IT is an ever-evolving landscape; today we have seen countless innovative business models emerging as well as other entirely new industries forming such as around cloud computing, social media and smart devices. As a number of upstarts are starting to challenge the old guard, some of who are struggling feverishly to reinvest themselves, this growing trend is now spilling over into the public sector as well. As wallets begin to tighten, funding agencies are looking to focus investments in more targeted areas that will stimulate innovation and economic growth.
Following suit, the long-term sustainability strategy of e-Infrastructures has now come to the forefront of all stakeholders within the EGI community who have to re-evaluate the way things are done, not only from a technological perspective, but organisationally as well.
The idea of defining business models may help provide the necessary structure for those involved in e-Infrastructures to re-develop a series of organisational and strategic components for delivering its value to its consumers. However, a common misconception is that a business model is how to generate revenue or conduct commercial activities. While any organisation that creates and delivers value must be able to generate enough revenue to cover its expenses, a business model is much more than that. It can be basic or complex, but is simply “the rationale or description of how an organisation creates, delivers, and captures value sustainably”. In fact, revenue generation is just one aspect of a 9-point model that was recently presented in a dedicated workshop at the EGI Technical Forum in Lyon on 20 September.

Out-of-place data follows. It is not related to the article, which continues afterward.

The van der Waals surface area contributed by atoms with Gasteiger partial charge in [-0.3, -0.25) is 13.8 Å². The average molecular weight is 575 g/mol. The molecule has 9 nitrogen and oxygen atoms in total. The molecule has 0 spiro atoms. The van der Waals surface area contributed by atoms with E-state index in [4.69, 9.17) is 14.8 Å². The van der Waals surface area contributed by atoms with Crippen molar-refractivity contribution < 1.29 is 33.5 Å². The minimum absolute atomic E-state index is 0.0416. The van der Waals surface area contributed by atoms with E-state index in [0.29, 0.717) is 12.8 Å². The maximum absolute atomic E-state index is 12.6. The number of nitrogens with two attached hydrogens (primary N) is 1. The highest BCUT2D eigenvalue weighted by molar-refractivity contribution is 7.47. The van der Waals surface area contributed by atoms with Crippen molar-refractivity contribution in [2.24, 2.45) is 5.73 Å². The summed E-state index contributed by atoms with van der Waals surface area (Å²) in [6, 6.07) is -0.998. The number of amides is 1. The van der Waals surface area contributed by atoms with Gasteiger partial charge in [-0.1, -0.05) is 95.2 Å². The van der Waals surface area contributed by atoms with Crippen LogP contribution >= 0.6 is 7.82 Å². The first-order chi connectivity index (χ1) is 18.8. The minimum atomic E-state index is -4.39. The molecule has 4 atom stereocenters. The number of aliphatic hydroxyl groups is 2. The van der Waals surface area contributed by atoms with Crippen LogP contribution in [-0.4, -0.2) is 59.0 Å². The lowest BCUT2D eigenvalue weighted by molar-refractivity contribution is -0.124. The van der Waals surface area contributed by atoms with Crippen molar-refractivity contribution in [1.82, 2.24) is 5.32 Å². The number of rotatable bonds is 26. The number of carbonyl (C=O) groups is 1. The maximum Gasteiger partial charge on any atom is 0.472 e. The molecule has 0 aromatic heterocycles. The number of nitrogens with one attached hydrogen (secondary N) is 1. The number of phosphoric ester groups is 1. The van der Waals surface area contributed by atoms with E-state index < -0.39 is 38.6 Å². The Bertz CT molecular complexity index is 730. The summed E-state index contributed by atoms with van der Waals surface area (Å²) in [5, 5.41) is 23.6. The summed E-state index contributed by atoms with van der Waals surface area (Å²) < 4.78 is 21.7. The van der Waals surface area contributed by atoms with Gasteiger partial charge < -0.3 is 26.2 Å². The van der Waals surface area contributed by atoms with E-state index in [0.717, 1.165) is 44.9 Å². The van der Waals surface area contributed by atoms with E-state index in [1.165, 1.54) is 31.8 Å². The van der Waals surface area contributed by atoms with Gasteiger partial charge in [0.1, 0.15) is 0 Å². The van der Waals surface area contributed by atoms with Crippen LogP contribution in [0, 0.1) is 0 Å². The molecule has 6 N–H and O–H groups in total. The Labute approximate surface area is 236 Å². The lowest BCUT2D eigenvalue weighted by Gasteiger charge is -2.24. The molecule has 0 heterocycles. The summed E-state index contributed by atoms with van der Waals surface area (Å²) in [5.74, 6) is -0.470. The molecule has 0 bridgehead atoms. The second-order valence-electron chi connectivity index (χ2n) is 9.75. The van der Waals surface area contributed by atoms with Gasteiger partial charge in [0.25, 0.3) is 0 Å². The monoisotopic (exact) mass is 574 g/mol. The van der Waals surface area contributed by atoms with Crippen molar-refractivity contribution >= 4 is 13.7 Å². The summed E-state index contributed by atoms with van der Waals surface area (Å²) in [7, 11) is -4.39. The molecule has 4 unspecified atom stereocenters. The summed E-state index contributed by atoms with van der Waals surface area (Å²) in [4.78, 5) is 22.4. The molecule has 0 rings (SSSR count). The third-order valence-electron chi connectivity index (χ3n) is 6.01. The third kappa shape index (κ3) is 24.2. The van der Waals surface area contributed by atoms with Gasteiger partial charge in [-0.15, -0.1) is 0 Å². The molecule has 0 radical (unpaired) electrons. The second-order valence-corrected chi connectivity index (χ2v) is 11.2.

Part of the workshop was to clearly define what business models are, how they fit within the context of EGI and offer a model by which to follow in order to encourage each organisation to start developing individual business models around providing grid services.
Overall, a business model must be intuitively understandable, but not oversimplifying the complexities of how an organisation functions. Therefore, the following concepts serve as a pragmatic way to start defining a business model strategy using a common framework from which to build.
- Customer Segments – Who do you serve? Who are the customers or consumers of your services?
- Value Propositions – What do you solve or satisfy? What value does your service bring?
- Channels – How is it delivered and communicated?
- Customer Relationships – How will you interact with your customers? What level of interaction will there be?
- Key Resources – What is needed to provide your service? What assets do you have or need?
- Key Activities – What activities need to be performed? What must you do?
- Key Partnerships – What don’t you have but need? Where will you obtain the materials or expertise? Who will be your suppliers or consultants?
- Cost Structure – What will the total costs incurred equal and where or what is the source of this cost?
- Revenue Streams – How will you collect the necessary revenue to cover these costs? Collection mechanisms? Pricing models?
Answering these questions in a defined business model will serve as a strategic step moving forward to ensure e-Infrastructures are well positioned for the coming years.
Do you have a defined business model or plan to produce one? Leave us your thoughts.